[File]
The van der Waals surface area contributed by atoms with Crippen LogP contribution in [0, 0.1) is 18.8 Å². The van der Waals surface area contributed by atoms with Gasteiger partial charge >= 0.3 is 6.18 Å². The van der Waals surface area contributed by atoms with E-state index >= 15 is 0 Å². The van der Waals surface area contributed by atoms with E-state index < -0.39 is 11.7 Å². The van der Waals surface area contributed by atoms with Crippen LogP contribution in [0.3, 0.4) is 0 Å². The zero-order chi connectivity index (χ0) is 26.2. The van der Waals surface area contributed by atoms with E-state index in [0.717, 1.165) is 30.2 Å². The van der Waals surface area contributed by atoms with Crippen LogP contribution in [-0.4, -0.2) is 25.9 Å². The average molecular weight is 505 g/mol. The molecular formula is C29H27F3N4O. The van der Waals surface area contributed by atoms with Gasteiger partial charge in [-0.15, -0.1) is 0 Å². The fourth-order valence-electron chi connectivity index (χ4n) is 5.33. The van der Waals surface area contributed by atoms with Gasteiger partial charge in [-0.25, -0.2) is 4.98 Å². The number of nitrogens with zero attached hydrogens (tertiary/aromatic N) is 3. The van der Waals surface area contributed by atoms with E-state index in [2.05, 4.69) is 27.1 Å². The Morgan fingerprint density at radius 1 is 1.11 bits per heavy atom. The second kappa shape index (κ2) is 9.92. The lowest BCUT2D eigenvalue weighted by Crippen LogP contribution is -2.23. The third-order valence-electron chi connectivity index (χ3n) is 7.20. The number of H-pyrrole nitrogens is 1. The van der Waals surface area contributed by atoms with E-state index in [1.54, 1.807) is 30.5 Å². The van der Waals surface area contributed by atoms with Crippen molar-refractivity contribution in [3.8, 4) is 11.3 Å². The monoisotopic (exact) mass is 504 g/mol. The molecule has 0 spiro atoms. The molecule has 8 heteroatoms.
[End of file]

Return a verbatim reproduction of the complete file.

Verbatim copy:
The van der Waals surface area contributed by atoms with Crippen LogP contribution in [0, 0.1) is 18.8 Å². The van der Waals surface area contributed by atoms with Gasteiger partial charge >= 0.3 is 6.18 Å². The van der Waals surface area contributed by atoms with E-state index >= 15 is 0 Å². The van der Waals surface area contributed by atoms with E-state index < -0.39 is 11.7 Å². The van der Waals surface area contributed by atoms with Crippen LogP contribution in [0.3, 0.4) is 0 Å². The zero-order chi connectivity index (χ0) is 26.2. The van der Waals surface area contributed by atoms with E-state index in [0.717, 1.165) is 30.2 Å². The van der Waals surface area contributed by atoms with Crippen LogP contribution in [-0.4, -0.2) is 25.9 Å². The average molecular weight is 505 g/mol. The molecular formula is C29H27F3N4O. The van der Waals surface area contributed by atoms with Gasteiger partial charge in [-0.15, -0.1) is 0 Å². The fourth-order valence-electron chi connectivity index (χ4n) is 5.33. The van der Waals surface area contributed by atoms with Gasteiger partial charge in [-0.25, -0.2) is 4.98 Å². The number of nitrogens with zero attached hydrogens (tertiary/aromatic N) is 3. The van der Waals surface area contributed by atoms with E-state index in [2.05, 4.69) is 27.1 Å². The Morgan fingerprint density at radius 1 is 1.11 bits per heavy atom. The second kappa shape index (κ2) is 9.92. The lowest BCUT2D eigenvalue weighted by Crippen LogP contribution is -2.23. The third-order valence-electron chi connectivity index (χ3n) is 7.20. The number of H-pyrrole nitrogens is 1. The van der Waals surface area contributed by atoms with E-state index in [1.54, 1.807) is 30.5 Å². The van der Waals surface area contributed by atoms with Crippen molar-refractivity contribution in [3.8, 4) is 11.3 Å². The monoisotopic (exact) mass is 504 g/mol. The molecule has 0 spiro atoms. The molecule has 8 heteroatoms.